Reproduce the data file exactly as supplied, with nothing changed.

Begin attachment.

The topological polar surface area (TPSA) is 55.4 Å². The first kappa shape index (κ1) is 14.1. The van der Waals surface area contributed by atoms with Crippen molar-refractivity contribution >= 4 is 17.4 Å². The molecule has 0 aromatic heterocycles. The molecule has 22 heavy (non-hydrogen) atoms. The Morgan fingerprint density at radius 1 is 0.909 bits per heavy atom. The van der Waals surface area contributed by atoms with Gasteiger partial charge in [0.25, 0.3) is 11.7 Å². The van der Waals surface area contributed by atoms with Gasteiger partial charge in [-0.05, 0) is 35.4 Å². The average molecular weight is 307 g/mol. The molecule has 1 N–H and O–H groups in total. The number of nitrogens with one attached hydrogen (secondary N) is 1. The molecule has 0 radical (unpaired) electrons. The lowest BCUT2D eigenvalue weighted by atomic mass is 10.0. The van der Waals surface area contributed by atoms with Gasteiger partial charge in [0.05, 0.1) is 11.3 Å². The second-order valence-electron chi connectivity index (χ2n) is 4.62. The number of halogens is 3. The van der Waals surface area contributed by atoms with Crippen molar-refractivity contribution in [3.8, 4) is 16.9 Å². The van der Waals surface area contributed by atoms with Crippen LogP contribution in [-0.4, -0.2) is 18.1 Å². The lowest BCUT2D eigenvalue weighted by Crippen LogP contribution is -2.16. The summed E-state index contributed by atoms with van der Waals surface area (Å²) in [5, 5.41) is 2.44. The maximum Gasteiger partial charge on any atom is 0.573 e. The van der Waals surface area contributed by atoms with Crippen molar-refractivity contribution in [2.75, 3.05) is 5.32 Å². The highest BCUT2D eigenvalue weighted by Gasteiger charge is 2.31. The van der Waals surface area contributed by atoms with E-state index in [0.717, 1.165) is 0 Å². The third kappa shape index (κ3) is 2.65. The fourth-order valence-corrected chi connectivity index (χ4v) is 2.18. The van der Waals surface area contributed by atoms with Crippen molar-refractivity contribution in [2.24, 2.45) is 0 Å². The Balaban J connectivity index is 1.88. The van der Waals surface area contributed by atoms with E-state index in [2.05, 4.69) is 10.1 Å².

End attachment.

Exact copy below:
The topological polar surface area (TPSA) is 55.4 Å². The first kappa shape index (κ1) is 14.1. The van der Waals surface area contributed by atoms with Crippen molar-refractivity contribution >= 4 is 17.4 Å². The molecule has 0 aromatic heterocycles. The molecule has 22 heavy (non-hydrogen) atoms. The Morgan fingerprint density at radius 1 is 0.909 bits per heavy atom. The van der Waals surface area contributed by atoms with Gasteiger partial charge in [0.25, 0.3) is 11.7 Å². The van der Waals surface area contributed by atoms with Gasteiger partial charge in [-0.05, 0) is 35.4 Å². The average molecular weight is 307 g/mol. The molecule has 1 N–H and O–H groups in total. The number of nitrogens with one attached hydrogen (secondary N) is 1. The molecule has 0 radical (unpaired) electrons. The lowest BCUT2D eigenvalue weighted by atomic mass is 10.0. The van der Waals surface area contributed by atoms with Gasteiger partial charge in [0.05, 0.1) is 11.3 Å². The second-order valence-electron chi connectivity index (χ2n) is 4.62. The number of halogens is 3. The van der Waals surface area contributed by atoms with Crippen molar-refractivity contribution in [3.8, 4) is 16.9 Å². The van der Waals surface area contributed by atoms with Crippen LogP contribution in [-0.4, -0.2) is 18.1 Å². The lowest BCUT2D eigenvalue weighted by Crippen LogP contribution is -2.16. The summed E-state index contributed by atoms with van der Waals surface area (Å²) in [5, 5.41) is 2.44. The maximum Gasteiger partial charge on any atom is 0.573 e. The van der Waals surface area contributed by atoms with Crippen molar-refractivity contribution in [2.75, 3.05) is 5.32 Å². The highest BCUT2D eigenvalue weighted by Gasteiger charge is 2.31. The van der Waals surface area contributed by atoms with E-state index in [0.717, 1.165) is 0 Å². The third kappa shape index (κ3) is 2.65. The fourth-order valence-corrected chi connectivity index (χ4v) is 2.18. The van der Waals surface area contributed by atoms with Crippen molar-refractivity contribution in [2.24, 2.45) is 0 Å². The Balaban J connectivity index is 1.88. The van der Waals surface area contributed by atoms with E-state index in [2.05, 4.69) is 10.1 Å².